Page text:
Pursuant to the charter approved by the legislature, the mayor's term of office was one year. Elections were held on the second Monday of July.
Weed, who did not declare a party affiliation, served his first term as mayor in 1876. A medical doctor, he was named acting health officer during his second term, partly in response to a smallpox epidemic that had developed the previous year.
Weed was credited with easing the financial impact of the epidemic on the city's limited resources by paying for the care of some indigent patients with his own funds. There were a total of 18 cases of smallpox in the city in a 12-month period ending July 30, 1877; eight patients died. Weed cited the epidemic in urging the Territorial Legislature to amend Seattle's charter and create a permanent position for a health officer. The change took place early in 1878. Weed was elected health officer again in 1884.
Weed and his wife settled in Seattle in 1870. Both had been practitioners of an alternative medicine known as hydropathy ("the water cure") in Salem, Oregon, in the 1850s. Hydropathy involved the internal and external use of water in an attempt to cure disease. Weed later received training in conventional medicine in California.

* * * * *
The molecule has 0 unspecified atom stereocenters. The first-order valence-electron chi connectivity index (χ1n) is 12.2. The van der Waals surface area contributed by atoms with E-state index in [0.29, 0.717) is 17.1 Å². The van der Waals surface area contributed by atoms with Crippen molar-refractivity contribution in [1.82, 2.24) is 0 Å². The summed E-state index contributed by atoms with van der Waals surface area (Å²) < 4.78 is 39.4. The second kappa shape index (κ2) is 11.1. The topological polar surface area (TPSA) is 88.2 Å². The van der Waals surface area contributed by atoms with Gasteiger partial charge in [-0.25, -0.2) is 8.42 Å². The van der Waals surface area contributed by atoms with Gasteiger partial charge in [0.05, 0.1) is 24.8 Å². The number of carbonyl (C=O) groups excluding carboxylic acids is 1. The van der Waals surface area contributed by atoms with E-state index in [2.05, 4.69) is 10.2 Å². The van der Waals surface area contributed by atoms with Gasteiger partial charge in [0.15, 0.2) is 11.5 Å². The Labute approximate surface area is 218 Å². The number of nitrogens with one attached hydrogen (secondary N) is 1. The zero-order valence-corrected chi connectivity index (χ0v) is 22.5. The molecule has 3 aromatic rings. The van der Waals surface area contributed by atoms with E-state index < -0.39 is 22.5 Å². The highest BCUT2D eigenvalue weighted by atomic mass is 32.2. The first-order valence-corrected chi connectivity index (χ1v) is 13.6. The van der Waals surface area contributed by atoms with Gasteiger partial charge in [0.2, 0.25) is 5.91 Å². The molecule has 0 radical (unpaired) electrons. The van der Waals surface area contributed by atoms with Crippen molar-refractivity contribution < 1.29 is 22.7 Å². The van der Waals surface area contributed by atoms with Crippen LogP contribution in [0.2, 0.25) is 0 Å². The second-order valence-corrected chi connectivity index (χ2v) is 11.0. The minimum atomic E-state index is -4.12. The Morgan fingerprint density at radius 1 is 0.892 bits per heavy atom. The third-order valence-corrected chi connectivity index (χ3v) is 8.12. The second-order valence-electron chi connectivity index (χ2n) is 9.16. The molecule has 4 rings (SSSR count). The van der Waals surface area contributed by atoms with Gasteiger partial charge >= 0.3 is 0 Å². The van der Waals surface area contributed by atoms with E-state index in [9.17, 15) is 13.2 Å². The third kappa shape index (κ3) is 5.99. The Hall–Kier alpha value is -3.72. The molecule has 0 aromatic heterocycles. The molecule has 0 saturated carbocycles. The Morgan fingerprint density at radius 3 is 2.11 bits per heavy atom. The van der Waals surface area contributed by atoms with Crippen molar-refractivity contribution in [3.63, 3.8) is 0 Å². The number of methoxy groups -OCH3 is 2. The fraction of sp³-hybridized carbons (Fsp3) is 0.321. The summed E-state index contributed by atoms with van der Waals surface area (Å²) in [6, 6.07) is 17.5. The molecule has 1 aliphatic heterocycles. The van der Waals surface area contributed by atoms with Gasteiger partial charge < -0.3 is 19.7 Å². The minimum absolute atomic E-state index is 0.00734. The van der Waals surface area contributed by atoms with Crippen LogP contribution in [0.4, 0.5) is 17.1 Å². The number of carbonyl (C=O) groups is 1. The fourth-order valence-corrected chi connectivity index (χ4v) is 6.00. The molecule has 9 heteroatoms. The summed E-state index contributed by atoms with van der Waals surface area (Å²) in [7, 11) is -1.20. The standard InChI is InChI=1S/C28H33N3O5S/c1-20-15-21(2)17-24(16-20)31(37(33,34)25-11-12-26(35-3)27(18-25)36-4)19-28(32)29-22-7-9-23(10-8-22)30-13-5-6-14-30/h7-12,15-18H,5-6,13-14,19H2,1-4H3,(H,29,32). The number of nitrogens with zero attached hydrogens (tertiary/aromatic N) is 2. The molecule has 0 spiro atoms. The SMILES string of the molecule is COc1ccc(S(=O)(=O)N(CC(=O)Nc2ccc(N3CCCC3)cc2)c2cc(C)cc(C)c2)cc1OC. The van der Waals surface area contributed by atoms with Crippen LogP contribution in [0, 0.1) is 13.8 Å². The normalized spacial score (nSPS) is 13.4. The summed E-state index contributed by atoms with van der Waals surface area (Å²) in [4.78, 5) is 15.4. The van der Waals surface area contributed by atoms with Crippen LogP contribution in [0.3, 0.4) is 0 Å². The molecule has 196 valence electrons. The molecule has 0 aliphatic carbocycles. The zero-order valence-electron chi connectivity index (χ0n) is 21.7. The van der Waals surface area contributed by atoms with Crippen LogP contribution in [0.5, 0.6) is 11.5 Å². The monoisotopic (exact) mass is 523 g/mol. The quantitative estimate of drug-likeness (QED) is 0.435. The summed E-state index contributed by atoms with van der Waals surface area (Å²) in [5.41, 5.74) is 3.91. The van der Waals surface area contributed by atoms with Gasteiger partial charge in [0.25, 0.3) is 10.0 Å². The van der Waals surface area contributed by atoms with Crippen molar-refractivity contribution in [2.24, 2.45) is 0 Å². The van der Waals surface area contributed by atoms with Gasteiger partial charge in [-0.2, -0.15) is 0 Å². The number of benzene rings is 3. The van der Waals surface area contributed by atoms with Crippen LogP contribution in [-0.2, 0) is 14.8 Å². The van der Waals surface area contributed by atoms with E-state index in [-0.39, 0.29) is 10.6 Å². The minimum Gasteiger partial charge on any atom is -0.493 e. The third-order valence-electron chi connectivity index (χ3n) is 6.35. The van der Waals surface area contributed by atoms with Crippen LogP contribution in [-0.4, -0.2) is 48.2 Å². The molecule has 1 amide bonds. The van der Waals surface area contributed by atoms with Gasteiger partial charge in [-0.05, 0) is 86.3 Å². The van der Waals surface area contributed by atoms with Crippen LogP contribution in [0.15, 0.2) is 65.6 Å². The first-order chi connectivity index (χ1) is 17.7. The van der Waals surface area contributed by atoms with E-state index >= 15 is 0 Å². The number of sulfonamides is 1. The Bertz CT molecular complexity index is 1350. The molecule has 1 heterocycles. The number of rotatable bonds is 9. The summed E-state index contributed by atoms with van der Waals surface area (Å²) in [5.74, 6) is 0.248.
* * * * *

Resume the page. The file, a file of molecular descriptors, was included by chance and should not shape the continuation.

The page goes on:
As one of only about 10 physicians in Seattle in the 1870s, Weed quickly established a successful practice. He also made a number of "fortunate investments" in Seattle real estate. By mid-decade, he had both a "considerable fortune" and "a prominent place among the business men and municipal activities of the little city" (Bagley, vol. 1, p 321-322). His prosperity was reflected in the elaborate home he and his wife built on the northeast corner of 2nd Avenue and Madison Street.
Weed was a charter member and first president of the King County Medical Society when that group was organized in 1888. He was also active in the Washington Territory Medical Society, serving as president in 1879, as treasurer from 1881 to 1884, and as vice president in 1890.